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It's all a numbers game. BMW probably did build a few golden engine). But the reality is that many engines do fail. And let's be real, on any other platform, those 215k bearings would be still considered to have worn terribly.

Just like there are some people who smoke for 80 years and never develop any health issues and people who do everything right who get massive MIs at 40 - the outliers aren't what you should base decisions on.
 

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The outliers are Original owners that are car enthusiasts that say hell no I am not going to wait 13,000 miles for a free oil change.

As fiftytwoeighty says most are “Renters” with the implication being they do not intend long term ownership, keeping perfect mechanical condition for second owner is not a priority
 

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The outliers are Original owners that are car enthusiasts that say hell no I am not going to wait 13,000 miles for a free oil change.

As fiftytwoeighty says most are “Renters” with the implication being they do not intend long term ownership, keeping perfect mechanical condition for second owner is not a priority
So you think there's not a single original owner who did oil changes more frequently that still ended up with a failure? You'd rather believe a proven conman who's in the business of selling engines that the engines are durable?
 

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I do not believe anyone unless data is irrefutable or I can verify by repeating results.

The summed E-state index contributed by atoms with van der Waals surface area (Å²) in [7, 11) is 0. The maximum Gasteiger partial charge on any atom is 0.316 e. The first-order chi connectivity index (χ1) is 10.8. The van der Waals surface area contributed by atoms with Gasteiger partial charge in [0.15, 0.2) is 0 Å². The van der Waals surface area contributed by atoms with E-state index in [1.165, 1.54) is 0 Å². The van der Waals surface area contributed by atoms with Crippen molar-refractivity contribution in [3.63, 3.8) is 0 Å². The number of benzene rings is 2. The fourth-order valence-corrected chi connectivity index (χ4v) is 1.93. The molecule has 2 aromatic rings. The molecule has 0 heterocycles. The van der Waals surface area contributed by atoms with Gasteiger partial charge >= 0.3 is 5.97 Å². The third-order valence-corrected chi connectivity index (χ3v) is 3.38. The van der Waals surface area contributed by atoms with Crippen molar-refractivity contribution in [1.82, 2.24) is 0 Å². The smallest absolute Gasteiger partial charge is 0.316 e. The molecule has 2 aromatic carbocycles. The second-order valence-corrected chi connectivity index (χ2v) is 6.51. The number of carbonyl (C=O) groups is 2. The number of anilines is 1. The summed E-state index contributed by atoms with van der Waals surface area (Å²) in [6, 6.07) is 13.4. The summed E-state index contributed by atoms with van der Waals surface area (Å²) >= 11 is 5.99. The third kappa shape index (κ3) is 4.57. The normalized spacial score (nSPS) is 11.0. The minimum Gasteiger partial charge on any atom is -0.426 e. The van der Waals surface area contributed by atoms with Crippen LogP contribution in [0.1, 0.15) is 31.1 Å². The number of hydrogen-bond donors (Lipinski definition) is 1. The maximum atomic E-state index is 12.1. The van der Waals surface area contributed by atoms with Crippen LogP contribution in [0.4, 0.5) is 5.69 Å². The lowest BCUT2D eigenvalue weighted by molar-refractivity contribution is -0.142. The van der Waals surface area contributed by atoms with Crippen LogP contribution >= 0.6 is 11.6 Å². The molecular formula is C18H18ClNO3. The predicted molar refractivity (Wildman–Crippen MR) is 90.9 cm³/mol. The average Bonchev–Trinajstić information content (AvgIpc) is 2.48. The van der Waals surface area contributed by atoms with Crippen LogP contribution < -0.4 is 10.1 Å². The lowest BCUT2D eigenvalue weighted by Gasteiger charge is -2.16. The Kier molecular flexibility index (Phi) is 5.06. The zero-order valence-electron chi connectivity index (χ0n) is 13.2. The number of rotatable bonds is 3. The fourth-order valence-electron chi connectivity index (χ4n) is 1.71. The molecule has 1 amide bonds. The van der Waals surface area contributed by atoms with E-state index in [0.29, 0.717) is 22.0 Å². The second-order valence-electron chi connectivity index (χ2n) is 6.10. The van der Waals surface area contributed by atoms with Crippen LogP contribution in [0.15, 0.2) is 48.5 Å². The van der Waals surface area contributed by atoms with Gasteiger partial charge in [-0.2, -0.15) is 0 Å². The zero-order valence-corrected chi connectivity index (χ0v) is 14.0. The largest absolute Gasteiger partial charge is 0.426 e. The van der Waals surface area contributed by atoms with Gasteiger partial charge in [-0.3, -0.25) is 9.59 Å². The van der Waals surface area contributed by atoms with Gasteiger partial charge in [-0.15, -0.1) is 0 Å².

I have been buying new cars since 1986 and keeping them for over 10 years, none burned oil none had a spec of varnish in motor, yes I am OCD when it comes to maintenance

So you think there's not a single original owner who did oil changes more frequently that still ended up with a failure? You'd rather believe a proven conman who's in the business of selling engines that the engines are durable?
 

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I may complain about bmw quality of design, but there is no way that the tight tolerances and quality controls systems they employ would allow a golden engine.

I know that theory gets floated many times to rationalize observations that seem unexplainable.

It is simple the first 700 miles on new car are most consequential followed by the next 3000 miles.

That is what determines if you have a golden engine.

BMW does not care what you do , the s85 was designed to statistically just meet warranty requirements even if owner does not care to properly maintain any type of mechanical equipment (like my past neighbor who never changes his oil on his lawn mower, just buys a new one every 3 years, while my $60 B&G lasted over 20 years)


It's all a numbers game. BMW probably did build a few golden engine). But the reality is that many engines do fail. And let's be real, on any other platform, those 215k bearings would be still considered to have worn terribly.

Just like there are some people who smoke for 80 years and never develop any health issues and people who do everything right who get massive MIs at 40 - the outliers aren't what you should base decisions on.
 

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I may complain about bmw quality of design, but there is no way that the tight tolerances and quality controls systems they employ would allow a golden engine.

I know that theory gets floated many times to rationalize observations that seem unexplainable.

It is simple the first 700 miles on new car are most consequential followed by the next 3000 miles.

That is what determines if you have a golden engine.

BMW does not care what you do , the s85 was designed to statistically just meet warranty requirements even if owner does not care to properly maintain any type of mechanical equipment (like my past neighbor who never changes his oil on his lawn mower, just buys a new one every 3 years, while my $60 B&G lasted over 20 years)
I don't buy it. If that were the case, all of their engines would show similar failure rates. Unless you think only M5 and M3 owners get a little lazy on oil changes.

They just didn't adequately test the product. If those first 700 miles were going to set something up for failure, it'd manifest very quickly. Not at 50k miles.